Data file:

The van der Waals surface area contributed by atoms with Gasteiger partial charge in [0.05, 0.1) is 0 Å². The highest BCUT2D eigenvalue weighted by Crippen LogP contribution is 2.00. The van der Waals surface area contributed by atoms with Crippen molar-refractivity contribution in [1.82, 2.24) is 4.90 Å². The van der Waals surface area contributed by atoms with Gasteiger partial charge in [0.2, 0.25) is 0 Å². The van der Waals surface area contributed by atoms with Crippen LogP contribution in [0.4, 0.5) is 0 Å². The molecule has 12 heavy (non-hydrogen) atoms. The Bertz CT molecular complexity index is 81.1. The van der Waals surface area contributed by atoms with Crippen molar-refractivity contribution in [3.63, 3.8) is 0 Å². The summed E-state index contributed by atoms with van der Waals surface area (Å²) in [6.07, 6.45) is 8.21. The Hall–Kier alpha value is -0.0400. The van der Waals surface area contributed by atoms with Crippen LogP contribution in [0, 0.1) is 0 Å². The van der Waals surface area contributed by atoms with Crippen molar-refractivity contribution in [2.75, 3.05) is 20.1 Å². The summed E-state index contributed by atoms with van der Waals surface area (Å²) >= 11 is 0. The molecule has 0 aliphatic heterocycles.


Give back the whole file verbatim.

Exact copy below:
The van der Waals surface area contributed by atoms with Gasteiger partial charge in [0.05, 0.1) is 0 Å². The highest BCUT2D eigenvalue weighted by Crippen LogP contribution is 2.00. The van der Waals surface area contributed by atoms with Crippen molar-refractivity contribution in [1.82, 2.24) is 4.90 Å². The van der Waals surface area contributed by atoms with Gasteiger partial charge in [0.2, 0.25) is 0 Å². The van der Waals surface area contributed by atoms with Crippen LogP contribution in [0.4, 0.5) is 0 Å². The molecule has 12 heavy (non-hydrogen) atoms. The Bertz CT molecular complexity index is 81.1. The van der Waals surface area contributed by atoms with Crippen molar-refractivity contribution in [3.63, 3.8) is 0 Å². The summed E-state index contributed by atoms with van der Waals surface area (Å²) in [6.07, 6.45) is 8.21. The Hall–Kier alpha value is -0.0400. The van der Waals surface area contributed by atoms with Crippen LogP contribution in [0, 0.1) is 0 Å². The van der Waals surface area contributed by atoms with Crippen molar-refractivity contribution in [2.75, 3.05) is 20.1 Å². The summed E-state index contributed by atoms with van der Waals surface area (Å²) >= 11 is 0. The molecule has 0 aliphatic heterocycles.